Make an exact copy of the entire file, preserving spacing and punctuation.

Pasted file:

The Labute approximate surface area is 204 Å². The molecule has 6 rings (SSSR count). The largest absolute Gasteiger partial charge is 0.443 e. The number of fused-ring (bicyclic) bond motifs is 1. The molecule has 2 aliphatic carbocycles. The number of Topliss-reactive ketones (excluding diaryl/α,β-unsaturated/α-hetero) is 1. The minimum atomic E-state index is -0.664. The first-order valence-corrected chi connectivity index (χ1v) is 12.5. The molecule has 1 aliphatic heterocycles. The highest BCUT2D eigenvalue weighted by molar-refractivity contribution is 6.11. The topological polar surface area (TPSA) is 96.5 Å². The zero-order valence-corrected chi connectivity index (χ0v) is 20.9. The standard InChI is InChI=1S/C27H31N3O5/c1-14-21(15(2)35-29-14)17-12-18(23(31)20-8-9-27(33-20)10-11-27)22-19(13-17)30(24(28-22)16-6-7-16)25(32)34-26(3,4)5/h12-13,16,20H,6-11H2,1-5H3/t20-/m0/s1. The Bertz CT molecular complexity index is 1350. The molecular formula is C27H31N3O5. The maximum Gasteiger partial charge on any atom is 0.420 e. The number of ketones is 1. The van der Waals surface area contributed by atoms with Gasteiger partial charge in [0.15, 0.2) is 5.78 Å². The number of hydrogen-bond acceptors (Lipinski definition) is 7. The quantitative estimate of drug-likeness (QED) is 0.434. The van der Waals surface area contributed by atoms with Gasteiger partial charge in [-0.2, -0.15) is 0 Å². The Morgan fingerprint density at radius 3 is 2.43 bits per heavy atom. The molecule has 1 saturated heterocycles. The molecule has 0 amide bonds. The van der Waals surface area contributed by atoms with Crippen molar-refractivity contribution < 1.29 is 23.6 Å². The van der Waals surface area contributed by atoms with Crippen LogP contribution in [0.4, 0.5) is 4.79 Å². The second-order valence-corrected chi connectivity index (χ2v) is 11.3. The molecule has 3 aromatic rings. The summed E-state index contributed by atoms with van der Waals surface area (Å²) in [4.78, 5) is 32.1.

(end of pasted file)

The Labute approximate surface area is 204 Å². The molecule has 6 rings (SSSR count). The largest absolute Gasteiger partial charge is 0.443 e. The number of fused-ring (bicyclic) bond motifs is 1. The molecule has 2 aliphatic carbocycles. The number of Topliss-reactive ketones (excluding diaryl/α,β-unsaturated/α-hetero) is 1. The minimum atomic E-state index is -0.664. The first-order valence-corrected chi connectivity index (χ1v) is 12.5. The molecule has 1 aliphatic heterocycles. The highest BCUT2D eigenvalue weighted by molar-refractivity contribution is 6.11. The topological polar surface area (TPSA) is 96.5 Å². The zero-order valence-corrected chi connectivity index (χ0v) is 20.9. The standard InChI is InChI=1S/C27H31N3O5/c1-14-21(15(2)35-29-14)17-12-18(23(31)20-8-9-27(33-20)10-11-27)22-19(13-17)30(24(28-22)16-6-7-16)25(32)34-26(3,4)5/h12-13,16,20H,6-11H2,1-5H3/t20-/m0/s1. The Bertz CT molecular complexity index is 1350. The molecular formula is C27H31N3O5. The maximum Gasteiger partial charge on any atom is 0.420 e. The number of ketones is 1. The van der Waals surface area contributed by atoms with Gasteiger partial charge in [0.15, 0.2) is 5.78 Å². The number of hydrogen-bond acceptors (Lipinski definition) is 7. The quantitative estimate of drug-likeness (QED) is 0.434. The van der Waals surface area contributed by atoms with Gasteiger partial charge in [-0.2, -0.15) is 0 Å². The Morgan fingerprint density at radius 3 is 2.43 bits per heavy atom. The molecule has 1 saturated heterocycles. The molecule has 0 amide bonds. The van der Waals surface area contributed by atoms with Crippen molar-refractivity contribution < 1.29 is 23.6 Å². The van der Waals surface area contributed by atoms with Crippen LogP contribution in [0.4, 0.5) is 4.79 Å². The second-order valence-corrected chi connectivity index (χ2v) is 11.3. The molecule has 3 aromatic rings. The summed E-state index contributed by atoms with van der Waals surface area (Å²) in [4.78, 5) is 32.1.